Taliban guerillas welcome Qatar office but fight on
Agence France-Presse in Kandahar
Taliban fighters on Friday hailed the rebels’ new office in Qatar as evidence of their success on the front lines but vowed to battle on until all US forces leave Afghanistan.
The opening of the office in Qatar was seen as a first step towards a peace deal as the US-led Nato combat mission ends next year, but a furious Kabul accused the rebels of posing as a government-in-exile.
Talk of a meeting between US and Taliban officials has been put on hold, and the US has stressed the office must not be treated as an embassy for the hardliners who were ousted from power in 2001.
“We welcome the opening of the Taliban office in Qatar, and we are happy about it,” Mullah Ehsanullah, a local Taliban fighter in the Zherai district of southern province Kandahar, said by telephone.
“With the establishment of this office, we want to hold talks with the international community like an independent and sovereign state.
“We are reaching our goals in defeating the US, now we want to free our country from occupation. We want to build our country on our own.”
When the Qatar office opened on Tuesday, it used the title of the rebels’ 1996-2001 government, the “Islamic Emirate Of Afghanistan” and flew the white Taliban flag - a provocative symbol of oppression to many Afghans.
Afghanistan’s envoy to the United Nations, Zahir Tanin, on Thursday described the opening as “theatrical” which he said contravened an agreement on how the occasion would be managed.
A well-informed member of the Afghan Taliban in Pakistan said that peace moves would not impact the fighters’ guerrilla campaign of roadside bombs, suicide attacks and ambushes.
“There is not likely to be any immediate change on the ground, with fighting ongoing despite the starting of talks,” he said, warning that any Qatar deal would be hard to implement as the insurgents were decentralised.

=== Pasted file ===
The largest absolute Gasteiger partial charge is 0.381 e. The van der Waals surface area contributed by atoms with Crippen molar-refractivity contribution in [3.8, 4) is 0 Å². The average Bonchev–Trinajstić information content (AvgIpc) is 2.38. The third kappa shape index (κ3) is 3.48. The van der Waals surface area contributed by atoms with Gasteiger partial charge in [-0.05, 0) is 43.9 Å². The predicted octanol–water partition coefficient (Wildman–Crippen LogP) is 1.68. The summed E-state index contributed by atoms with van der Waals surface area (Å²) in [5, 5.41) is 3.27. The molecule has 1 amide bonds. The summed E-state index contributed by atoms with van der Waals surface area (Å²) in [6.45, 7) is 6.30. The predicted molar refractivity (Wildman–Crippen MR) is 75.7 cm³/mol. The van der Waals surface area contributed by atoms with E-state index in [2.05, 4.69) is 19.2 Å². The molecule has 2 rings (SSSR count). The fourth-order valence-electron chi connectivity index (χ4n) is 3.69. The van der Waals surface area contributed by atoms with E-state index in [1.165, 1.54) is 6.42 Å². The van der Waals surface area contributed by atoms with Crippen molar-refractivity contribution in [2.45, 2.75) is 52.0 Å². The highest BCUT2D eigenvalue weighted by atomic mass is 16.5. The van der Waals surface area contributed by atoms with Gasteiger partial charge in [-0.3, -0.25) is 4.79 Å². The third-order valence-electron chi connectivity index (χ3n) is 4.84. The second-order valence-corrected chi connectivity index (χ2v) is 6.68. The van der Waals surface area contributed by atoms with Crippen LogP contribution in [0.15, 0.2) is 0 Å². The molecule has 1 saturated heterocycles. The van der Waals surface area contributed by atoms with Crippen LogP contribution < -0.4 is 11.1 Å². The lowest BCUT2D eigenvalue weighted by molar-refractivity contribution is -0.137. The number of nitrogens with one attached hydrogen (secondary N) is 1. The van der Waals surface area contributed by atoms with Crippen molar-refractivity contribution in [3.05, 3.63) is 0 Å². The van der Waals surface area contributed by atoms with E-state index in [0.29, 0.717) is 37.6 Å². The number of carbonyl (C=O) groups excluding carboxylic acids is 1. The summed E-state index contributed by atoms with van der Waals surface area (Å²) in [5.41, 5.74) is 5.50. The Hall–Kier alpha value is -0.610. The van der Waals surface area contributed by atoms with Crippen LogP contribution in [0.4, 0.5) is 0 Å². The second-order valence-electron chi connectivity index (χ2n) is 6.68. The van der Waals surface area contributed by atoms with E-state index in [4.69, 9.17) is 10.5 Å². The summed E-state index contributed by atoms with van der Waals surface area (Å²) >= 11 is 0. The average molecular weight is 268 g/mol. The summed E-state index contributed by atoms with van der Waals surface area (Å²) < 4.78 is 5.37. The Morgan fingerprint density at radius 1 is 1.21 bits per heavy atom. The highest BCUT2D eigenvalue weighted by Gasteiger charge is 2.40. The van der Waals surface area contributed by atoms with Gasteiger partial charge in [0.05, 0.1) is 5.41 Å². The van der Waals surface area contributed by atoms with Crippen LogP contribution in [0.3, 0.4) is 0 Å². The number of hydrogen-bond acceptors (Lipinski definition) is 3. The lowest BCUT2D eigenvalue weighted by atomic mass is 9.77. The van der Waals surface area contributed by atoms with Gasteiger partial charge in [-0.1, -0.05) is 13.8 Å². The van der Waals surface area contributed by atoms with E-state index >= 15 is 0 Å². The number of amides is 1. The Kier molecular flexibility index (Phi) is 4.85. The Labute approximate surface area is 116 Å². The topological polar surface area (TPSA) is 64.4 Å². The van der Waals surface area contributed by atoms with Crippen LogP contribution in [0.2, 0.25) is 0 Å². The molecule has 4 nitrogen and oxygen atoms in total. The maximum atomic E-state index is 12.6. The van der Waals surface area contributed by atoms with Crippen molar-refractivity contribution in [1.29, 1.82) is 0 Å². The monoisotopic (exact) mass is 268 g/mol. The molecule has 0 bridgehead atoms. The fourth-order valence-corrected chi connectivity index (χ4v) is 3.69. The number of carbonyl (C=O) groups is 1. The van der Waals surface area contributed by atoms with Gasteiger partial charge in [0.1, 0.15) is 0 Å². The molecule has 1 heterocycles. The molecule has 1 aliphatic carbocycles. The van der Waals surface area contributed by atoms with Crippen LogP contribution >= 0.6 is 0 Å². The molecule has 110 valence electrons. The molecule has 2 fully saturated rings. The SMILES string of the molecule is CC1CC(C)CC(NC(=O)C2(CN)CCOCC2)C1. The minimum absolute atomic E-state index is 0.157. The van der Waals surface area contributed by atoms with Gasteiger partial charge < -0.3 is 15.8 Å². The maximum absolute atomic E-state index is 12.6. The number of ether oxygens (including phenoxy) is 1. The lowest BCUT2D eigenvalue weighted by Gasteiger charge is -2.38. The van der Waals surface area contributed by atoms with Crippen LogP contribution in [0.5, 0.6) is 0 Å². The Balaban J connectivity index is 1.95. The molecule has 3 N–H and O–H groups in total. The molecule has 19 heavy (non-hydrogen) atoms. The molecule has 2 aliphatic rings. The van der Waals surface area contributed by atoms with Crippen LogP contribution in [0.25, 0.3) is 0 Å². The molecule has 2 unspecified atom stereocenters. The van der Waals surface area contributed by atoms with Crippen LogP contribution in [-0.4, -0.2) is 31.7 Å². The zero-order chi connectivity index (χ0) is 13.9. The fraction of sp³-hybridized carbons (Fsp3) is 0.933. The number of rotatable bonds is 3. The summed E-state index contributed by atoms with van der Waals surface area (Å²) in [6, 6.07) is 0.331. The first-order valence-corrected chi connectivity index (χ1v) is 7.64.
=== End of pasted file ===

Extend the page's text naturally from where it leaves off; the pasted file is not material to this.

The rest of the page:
“Taliban representatives in Doha are not very powerful and influential within the insurgency,” he said, speaking from Pakistan.
“So they might not be powerful enough to impose the outcome of negotiations on the main shura (council) which has the power.”
In Pakistan’s tribal district of North Waziristan - the country’s most notorious bastion of militants -- a regular visitor told AFP that insurgents believe peace talks are possible only if all US troops leave Afghanistan and all Taliban prisoners are freed.
“It [the peace process] is new but I’m not very hopeful,” said the visitor to Miranshah, the main town in the district.
“The Taliban know that the Afghan government may allow the US to keep nine military bases in the future, which means the US will not withdraw.
“In the mind of many jihadis, as long as the US is in Afghanistan one way or the other, they will fight them.”
The Taliban on Wednesday claimed responsibility for a rocket attack on the largest US-led military base in Afghanistan that killed four Americans.
On June 11 they also claimed responsibility for a suicide car bomb outside the Supreme Court in Kabul that killed at least 15 civilians.